Hot   Shots

Photo collection of our "Hot Shots".

Click on "Read More" to view the collection.

I just got this real photo postcard of Class A No. 23 looking very new and clean, You can clearly see the way the different courses of the boiler are finished. Check out the stars on the driver centers. No wonder the engineer and fireman (which is who I presume we see here) look proud.

My guess from the hoppers in the background and the rooflines behind them is that this is at AV?  What do you think? Let’s see if anyone can identify the crewmen. Photo and caption by Steve Swirsky.

Here is an interesting and very sharp image of Class E No. 227 switching a combination car at Ellenville on June 30, 1938. Many yard images are of freight moves, so the photos of passenger equipment being switched are often quite rare. It was a common practice of the O&W, on the branches where there was any appreciable package or express business left to handle, for a train to leave an empty baggage or combination car parked by the freight house or the baggage room on a house track. . . then to be loaded and picked up on some day following by another train. Photo and Caption Courtesy of Mal Houck. After Mal sent me this photo Doug Barberio contacted me and said he had another shot (see below)taken on the same day. Photo courtesy of Doug Barberio.

Do you recognize anyone in this photo? You should, as all of these guys are responsible for bringing the O&WRHS  to the level that it is today. 

Starting left to right is John Pavelchak, Carl Ohlson, George Shammas, Al Seebach and John Bifano.

 

This is how it should really look!

O&W Hose Company at the scene of a a Pharmacy fire in Norwich, 1904. Barry Abisch Collection.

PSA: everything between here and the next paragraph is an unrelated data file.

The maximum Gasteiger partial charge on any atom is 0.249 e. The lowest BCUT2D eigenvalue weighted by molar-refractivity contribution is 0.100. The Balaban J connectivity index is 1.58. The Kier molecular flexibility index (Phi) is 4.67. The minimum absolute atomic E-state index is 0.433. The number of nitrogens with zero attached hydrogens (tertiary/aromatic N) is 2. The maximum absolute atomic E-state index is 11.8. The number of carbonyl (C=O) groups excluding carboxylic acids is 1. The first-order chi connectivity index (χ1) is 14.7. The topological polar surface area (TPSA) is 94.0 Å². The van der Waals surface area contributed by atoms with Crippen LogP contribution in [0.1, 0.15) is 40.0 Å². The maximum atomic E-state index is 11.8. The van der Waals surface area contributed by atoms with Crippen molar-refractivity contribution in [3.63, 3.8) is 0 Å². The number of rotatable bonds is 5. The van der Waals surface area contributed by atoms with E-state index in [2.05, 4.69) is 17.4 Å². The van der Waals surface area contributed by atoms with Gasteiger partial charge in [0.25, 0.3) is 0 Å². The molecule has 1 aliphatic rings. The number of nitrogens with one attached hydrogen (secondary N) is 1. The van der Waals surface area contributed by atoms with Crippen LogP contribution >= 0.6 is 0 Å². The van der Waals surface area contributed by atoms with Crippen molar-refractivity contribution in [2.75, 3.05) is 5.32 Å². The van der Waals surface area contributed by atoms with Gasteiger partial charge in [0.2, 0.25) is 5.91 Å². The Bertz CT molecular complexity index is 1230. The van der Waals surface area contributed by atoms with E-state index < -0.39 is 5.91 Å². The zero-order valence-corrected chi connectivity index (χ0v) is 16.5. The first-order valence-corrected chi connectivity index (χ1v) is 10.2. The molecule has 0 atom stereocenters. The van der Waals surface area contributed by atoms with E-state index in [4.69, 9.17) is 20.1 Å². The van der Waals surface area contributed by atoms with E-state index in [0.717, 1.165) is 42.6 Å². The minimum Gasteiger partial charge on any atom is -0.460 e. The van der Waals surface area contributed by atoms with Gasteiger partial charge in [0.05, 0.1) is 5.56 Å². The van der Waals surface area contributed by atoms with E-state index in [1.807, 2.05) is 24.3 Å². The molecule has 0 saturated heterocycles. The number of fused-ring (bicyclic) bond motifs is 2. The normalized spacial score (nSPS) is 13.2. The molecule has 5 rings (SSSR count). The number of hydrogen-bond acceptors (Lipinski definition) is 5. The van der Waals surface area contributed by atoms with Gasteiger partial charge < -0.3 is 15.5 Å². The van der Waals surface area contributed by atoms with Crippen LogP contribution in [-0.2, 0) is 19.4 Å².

O&W Fire Brigade posing as a group for an official photo. George S. Shammas collection.

From Pete McGourty: "My Great Grandfather Joseph Barnes.  He is sitting behind the "W" on the parade banner, with the cocked hat."

This is from a Real Postcard I purchased at a shop in Kingston. The notation on the reverse purports that it was taken at Kingston, ca. 1924. I have no idea whether or not this is accurate, but so far as the Sykes Seagull was purchased by the O&W (as reported in the Annual Report for 1924 at a cost of $22,449.51) that information may be the origin of the date inscription on this card. Mal Houck

The latest addition to Hot Shots shows a train that appears to be pulled by Y-2 Heavy Mountain 453.  I just noticed at the very right of that photo, what appears to be a section shanty, with a wooden deck walkway to meet the rails. I now know where this photo was taken. I have a real photo of this shanty made by the operator. This location was known as "G" in telegraph call letters. 

I believe the photographer is standing at or near Weiss Road, and is looking north at this southbound train. While poking around this area 7 or 8 years ago, we (Ken Hojnacki) and I found part of a green switch target in and around the switch you see in the photo. OMG! Below is another photo of this operator shanty with the sign above the building. I had to photo shop the sign in as much contrast as I could to reveal the wording. What I would do for that sign!..Caption and photo courtesy of George Shammas

This priceless shot overlooking Weehawken is from the  George Conrad collection (he was a very prolific rail photographer, mostly of the NYC area) and was donated by Frank Florianz.

This perspective shot of the AV station platform, most likely post-abandonment, was sent to us by Society President, George Shammas. Note the signage above the windows.

 

 Haven Depot Part II

This is the other side of the coin re the question of the Haven depot. Here is the view from the other side of the tracks, without the train in place. This real photo postcard, postmarked at Haven NY on what looks like June 14, 1912 (and the month is the only part of the postmark that is questionable) you can see the answer to the question of was there a structure and if so what was it. It is a small shed (looks like Allen could do it at the O&W Carshop) with a stovepipe out the roof, one side window to the road and a patch of dirt between the building and the track. Looks like something to hold coal against the back of the building. The photo below was previously posted in Hot Shots and according to Steve was most likely taken the same day by the same photographer. Photo and caption courtesy of Steve Swirsky.